Article 17-A of the Surrogate's Court Procedure Act allows a judge to appoint a guardian to make all health, personal and financial decisions for a person with intellectual or developmental disabilities and traumatic brain injury. These decisions include where to live, where to work, what medical treatment to have, how to spend money, who or whether to marry and other decisions that most people not under guardianship take for granted. Senate Bill S.4983 would protect the rights of people with developmental disabilities and traumatic brain injury!
Over the past several decades, it has become increasingly clear that people with intellectual disabilities, developmental disabilities and traumatic brain injuries have the ability to learn, grow and lead fulfilling lives based on their own interests and values. This extends even to people with the most significant disabilities who will need ongoing support throughout their lives. However, New York State's guardianship law over people with developmental disabilities and traumatic brain injury does not reflect this, and is still based on the archaic belief that a person cannot both need and receive support and exercise self-determination at the same time.
Under Article 17A, a person with a developmental disability or traumatic brain injury can lose the legal right to make choices about some of the most important aspect of life, including where to live, where to work, whether to get married, how to spend money, and who to spend time with. It provides few due process protections to people with these disabilities, and does not allow for the option of a limited guardianship to address someone's individual support needs. In this way, Article 17A is out of step with not only guardianship statutes around the country, but also New York's own guardianship statute for all other people with disabilities (Article 81), and therefore denies New Yorkers with developmental disabilities and traumatic brain injury the constitutional right to due process and equal protection under the law.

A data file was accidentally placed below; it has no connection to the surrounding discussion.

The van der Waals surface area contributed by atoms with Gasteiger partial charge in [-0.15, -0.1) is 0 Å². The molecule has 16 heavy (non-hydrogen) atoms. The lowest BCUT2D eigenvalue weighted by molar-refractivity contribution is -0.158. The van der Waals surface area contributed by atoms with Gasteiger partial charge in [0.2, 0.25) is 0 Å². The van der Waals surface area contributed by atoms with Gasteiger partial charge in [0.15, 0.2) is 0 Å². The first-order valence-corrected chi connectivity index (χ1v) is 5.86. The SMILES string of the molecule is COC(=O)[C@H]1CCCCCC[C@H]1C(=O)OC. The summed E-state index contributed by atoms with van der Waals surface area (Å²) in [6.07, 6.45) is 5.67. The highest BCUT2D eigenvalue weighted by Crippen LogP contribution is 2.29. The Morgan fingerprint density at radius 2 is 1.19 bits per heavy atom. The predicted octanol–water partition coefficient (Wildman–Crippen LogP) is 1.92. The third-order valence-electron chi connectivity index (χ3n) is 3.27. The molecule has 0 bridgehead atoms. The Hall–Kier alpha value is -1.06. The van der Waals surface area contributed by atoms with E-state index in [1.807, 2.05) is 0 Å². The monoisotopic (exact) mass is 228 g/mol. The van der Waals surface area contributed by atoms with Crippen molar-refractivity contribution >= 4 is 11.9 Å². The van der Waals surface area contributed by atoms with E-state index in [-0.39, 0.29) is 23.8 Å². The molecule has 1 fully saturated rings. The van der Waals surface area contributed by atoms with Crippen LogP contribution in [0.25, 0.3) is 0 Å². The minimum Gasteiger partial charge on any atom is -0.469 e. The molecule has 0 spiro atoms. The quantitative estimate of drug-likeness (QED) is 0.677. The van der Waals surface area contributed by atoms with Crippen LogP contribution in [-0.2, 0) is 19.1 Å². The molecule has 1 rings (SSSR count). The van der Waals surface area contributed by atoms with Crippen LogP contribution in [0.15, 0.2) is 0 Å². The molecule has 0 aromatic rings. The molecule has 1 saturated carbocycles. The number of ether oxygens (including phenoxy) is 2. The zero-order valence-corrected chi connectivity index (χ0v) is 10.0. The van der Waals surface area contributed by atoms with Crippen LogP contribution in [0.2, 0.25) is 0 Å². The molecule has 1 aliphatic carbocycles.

Senate Bill S4983 would address these issues by protecting and promoting the right of people with developmental disabilities and traumatic brain injury, with and without guardians, to make their own decisions with the supports they need. Specifically, the legislation would:
- Ensure that before a guardianship is granted all other lesser restrictive options are explored (such as supporting the person to make their own decisions through a health care proxy or power of attorney);
- Limit guardianship only to individuals who have significant impairments in intellectual and adaptive functioning;
- Recognize that people with disabilities who have challenges in one area of decision-making may still have the ability to make decisions in other areas;
- Ensure that guardianship is only granted over specific areas where a person is unable to make decisions;
- Appoint free legal representation to the individual with disabilities to represent the individual throughout the legal proceeding;
- Make sure that the individual with a disability can participate in the guardianship proceeding even if it requires holding court proceedings outside of a court setting where that person is able to participate; and
- Establish a decision-making standard so guardians know to listen to the expressed wants of the person with a disability, and consult and include the person with a disability in the decision-making process.
What else would the bill do?
Remove obsolete and offensive language;
Require guardians to submit annual reports on the status of the person with a disability;
Recognize that a functional assessment of the person's needs is a more accurate assessment of decision-making ability than a medical opinion on whether a person has a disability.
Remove obsolete and offensive language;Allow for guardians to be appointed for a limited period of time;
What won't the bill do?
The bill will not change any guardianship orders issued before the passage of this bill. However, anyone who would like to petition the court to change or remove a guardianship will be protected by the bill's standards.
Action: Urge Senator Seward (1-518-455-3131) to support the rights of people with developmental disabilities and traumatic brain injuries by co-sponsoring S4983.